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Staphylococcus aureus bacteremia with iliac artery endarteritis in a patient receiving ustekinumab
BMC Infectious Diseasesvolume 16, Article number: 586 (2016)
Ustekinumab (Stelara®), a human monoclonal antibody targeting the p40-subunit of interleukin (IL)-12 and IL-23, is indicated for moderate to severe plaque psoriasis and psoriatic arthritis. In large multicenter, prospective trials assessing efficacy and safety of ustekinumab increased rates of severe infections have not been observed so far.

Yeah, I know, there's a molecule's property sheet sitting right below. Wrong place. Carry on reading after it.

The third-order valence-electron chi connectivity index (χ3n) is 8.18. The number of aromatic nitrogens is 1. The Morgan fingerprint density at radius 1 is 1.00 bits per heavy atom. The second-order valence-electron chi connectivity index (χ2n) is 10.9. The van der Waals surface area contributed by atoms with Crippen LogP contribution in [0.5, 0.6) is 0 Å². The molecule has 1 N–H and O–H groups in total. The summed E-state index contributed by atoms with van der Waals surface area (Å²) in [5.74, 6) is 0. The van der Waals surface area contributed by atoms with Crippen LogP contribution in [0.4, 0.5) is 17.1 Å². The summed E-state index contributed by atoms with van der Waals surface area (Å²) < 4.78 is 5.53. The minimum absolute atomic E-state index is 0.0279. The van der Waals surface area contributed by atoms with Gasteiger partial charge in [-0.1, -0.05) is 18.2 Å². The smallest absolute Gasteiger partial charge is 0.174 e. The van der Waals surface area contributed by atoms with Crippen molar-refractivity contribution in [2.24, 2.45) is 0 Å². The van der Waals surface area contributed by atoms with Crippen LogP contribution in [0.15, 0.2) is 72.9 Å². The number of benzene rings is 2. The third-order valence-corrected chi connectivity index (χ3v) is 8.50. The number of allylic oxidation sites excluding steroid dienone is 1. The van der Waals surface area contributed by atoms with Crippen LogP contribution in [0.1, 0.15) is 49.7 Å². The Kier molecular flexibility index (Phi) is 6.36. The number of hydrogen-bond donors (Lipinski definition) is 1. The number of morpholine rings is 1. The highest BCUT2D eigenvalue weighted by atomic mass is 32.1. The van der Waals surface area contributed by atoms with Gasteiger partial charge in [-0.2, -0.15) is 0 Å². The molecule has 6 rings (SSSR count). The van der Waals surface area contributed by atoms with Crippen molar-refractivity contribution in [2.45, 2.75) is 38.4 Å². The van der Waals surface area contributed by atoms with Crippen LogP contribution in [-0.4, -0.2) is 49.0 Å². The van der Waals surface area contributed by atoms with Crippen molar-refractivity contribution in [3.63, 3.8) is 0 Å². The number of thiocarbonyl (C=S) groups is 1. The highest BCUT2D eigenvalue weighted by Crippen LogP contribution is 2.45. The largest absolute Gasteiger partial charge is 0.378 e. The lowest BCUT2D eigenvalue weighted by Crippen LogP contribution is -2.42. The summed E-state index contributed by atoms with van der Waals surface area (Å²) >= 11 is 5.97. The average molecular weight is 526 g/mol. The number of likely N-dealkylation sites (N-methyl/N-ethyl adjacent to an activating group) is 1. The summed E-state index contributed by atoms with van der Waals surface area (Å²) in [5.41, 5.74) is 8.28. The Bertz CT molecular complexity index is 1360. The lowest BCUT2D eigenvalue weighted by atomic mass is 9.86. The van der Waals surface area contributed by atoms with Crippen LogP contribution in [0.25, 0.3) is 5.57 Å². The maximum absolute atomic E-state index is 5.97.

Here, we report the case of a 64-year old woman presenting with chills, pain and swelling of her right foot with dark maculae at the sole, and elevated inflammatory markers. She had received a third dose of ustekinumab due to psoriatic arthritis three days before admission. Blood cultures revealed growth of Staphylococcus aureus and imaging showed a thickening of the aortic wall ventral the bifurcation above the right internal iliac artery, resembling an acute bacterial endarteritis. Without the evidence of aneurysms and in absence of foreign bodies, the decision for conservative management was made. The patient received four weeks of antibiotic therapy with intravenous flucloxacillin, followed by an oral regime with levofloxacin and rifampicin for an additional four weeks. Inflammatory markers resolved promptly and the patient was discharged in good health.